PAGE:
It’s not often that we see an athlete at the top of his or her game walk away from a multi-million dollar payday to go home and fight for his or her country. However, that is exactly what world …
It’s not often that we see an athlete at the top of his or her game walk away from a multi-million dollar payday to go home and fight for his or her country. However, that is exactly what world heavyweight boxing champion Oleksandr Usyk did after Russia invaded Ukraine.
Usyk postponed his championship rematch with Britain’s Anthony Joshua and returned to war-torn Ukraine. He enlisted in the homeland defense force, but he’s not alone.
Fellow boxers Vasiliy Lomachenko and Klitschko brothers, Wladimir and Vitali, did the same.
“They are products of Ukraine’s world-renowned national boxing system which has trained some of the world’s most technically dazzling fighters of this generation,” NBC’s Matthew Symington reported.
Lomachenko is a three-weight world champion. Many experts regard him as the best pound-for-pound boxer in the world. He traveled from Greece to his home city, Bilhorod-Dnistrovskyi, in southwest Ukraine, to join the resistance.
Asked by CNN why he signed up, Usyk bluntly stated: “What do you mean why? It is my duty to fight, to defend my home, my family.”
With thousands of deeply patriotic Ukrainians fighting, why do star athletes make headline news?
“Athletes can cross partisan lines,” Charles Baker, a professor at the London School of Economic and Political Science, told NBC News. “People are more likely to pay attention to a sporting figure than they would a politician.”
Russians are sympathetic to the Ukrainian boxer and have cheered him on in the past, Baker added. “That’s a really important thing in this conflict.”
Baker found that athletes on social media talk about their lives and families which helps them become human in the eyes of their followers. Ukrainian sports reporter Igor Nitsak added that it is inspiring to see famous people ready to protect their homeland with weapons in their hands.
That notoriety attracted worldwide attention, military and humanitarian support, and recruits.
While 1.5 million Ukrainians — mostly women, children and the elderly — are leaving their homes and belongings to escape the indiscriminate Russian bombardment, thousands are volunteers who are heading into Ukraine to fight.
The same rush to serve occurred in the U.S. following the terrorist attacks on Sept. 11, 2001. Thousands of Americans enlisted in our armed forces.
Arizona pro football safety Pat Tillman was one. He turned down a three-year, multi-million dollar deal with the Cardinals and joined the Army along with his brother Kevin, a minor-league baseball player.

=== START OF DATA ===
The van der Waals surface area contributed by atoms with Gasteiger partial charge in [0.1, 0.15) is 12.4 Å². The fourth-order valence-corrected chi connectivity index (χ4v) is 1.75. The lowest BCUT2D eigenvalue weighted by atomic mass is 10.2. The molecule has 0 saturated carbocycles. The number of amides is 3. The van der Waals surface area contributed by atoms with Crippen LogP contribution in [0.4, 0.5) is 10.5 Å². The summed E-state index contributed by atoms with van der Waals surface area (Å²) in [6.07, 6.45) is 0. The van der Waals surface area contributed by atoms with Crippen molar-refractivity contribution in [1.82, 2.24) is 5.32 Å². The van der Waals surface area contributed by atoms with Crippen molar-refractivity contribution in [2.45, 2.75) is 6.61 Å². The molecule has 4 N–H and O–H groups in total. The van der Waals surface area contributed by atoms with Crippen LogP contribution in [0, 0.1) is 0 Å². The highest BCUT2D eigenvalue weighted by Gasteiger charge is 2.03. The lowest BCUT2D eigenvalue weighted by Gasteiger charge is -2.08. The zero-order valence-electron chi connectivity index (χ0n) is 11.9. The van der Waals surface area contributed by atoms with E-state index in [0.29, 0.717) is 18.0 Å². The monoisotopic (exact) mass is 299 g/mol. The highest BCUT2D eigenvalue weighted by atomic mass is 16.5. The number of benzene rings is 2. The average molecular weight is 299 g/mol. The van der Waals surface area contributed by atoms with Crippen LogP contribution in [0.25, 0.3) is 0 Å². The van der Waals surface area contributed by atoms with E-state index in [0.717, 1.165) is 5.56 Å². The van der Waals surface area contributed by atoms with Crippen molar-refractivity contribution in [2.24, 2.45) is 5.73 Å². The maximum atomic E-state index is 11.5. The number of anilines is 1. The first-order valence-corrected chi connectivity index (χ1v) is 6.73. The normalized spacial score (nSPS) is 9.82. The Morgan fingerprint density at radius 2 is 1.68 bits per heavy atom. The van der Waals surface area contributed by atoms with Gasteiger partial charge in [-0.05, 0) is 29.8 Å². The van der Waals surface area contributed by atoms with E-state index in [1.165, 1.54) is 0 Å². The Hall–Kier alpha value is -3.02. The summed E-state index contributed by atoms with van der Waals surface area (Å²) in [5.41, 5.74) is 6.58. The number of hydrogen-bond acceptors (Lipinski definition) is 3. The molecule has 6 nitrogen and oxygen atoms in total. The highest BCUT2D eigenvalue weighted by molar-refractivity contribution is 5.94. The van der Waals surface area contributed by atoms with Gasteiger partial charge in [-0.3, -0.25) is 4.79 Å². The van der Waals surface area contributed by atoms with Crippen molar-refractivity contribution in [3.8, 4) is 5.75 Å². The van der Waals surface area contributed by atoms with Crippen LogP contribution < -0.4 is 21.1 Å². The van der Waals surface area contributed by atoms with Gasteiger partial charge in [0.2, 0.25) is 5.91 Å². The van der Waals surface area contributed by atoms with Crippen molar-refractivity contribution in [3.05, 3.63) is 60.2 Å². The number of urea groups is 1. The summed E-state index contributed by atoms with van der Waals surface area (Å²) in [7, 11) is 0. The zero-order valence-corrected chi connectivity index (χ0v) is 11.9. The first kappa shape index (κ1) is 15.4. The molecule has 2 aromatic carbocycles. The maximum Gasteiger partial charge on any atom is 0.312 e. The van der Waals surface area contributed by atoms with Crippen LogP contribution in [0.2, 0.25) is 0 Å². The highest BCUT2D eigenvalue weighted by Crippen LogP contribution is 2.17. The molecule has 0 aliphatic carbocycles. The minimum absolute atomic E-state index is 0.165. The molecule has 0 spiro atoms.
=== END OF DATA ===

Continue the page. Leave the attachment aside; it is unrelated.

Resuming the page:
The Tillman brothers were assigned to the 75th Ranger Regiment at Fort Lewis, Washington, and did tours in Iraq in 2003, followed by Afghanistan in 2004. Pat was killed in a rugged area of eastern Afghanistan.
During World War II, more than 500 major league baseball players served our country. Legendary players like Yankee catcher Yogi Berra, Detroit slugger Hank Greenberg, and Hall of Fame pitchers Warren Spahn (Boston/Milwaukee) and Bob Feller (Cleveland) served in combat.
Boston Red Sox legend put his career on hold twice for a total of five years to fly for the Marine Corps during World War II and the Korean conflict. He flew 39 combat missions in Korea. Williams was a two-time, “Triple Crown” winner (highest batting average, and most home runs and runs-batted in a single season).
NBC Boston’s Justin Leger wrote: “Ted Williams is remembered as one of the greatest athletes in Boston sports history. The Red Sox legend was a 19-time All-Star, two-time MVP, and six-time batting champion. Those accomplishments paled in comparison to his service off the field.”
What Oleksandr Usyk and his fellow Ukrainian boxers have done in the last two weeks, also pales in comparison to their boxing accomplishments. They are putting their lives on the line with thousands of other Ukrainians.
Patriotism is alive and well in Ukraine.
Don C. Brunell is a business analyst, writer and columnist. He retired as president of the Association of Washington Business, the state’s oldest and largest business organization, and now lives in Vancouver. He can be contacted at theBrunells@msn.com.
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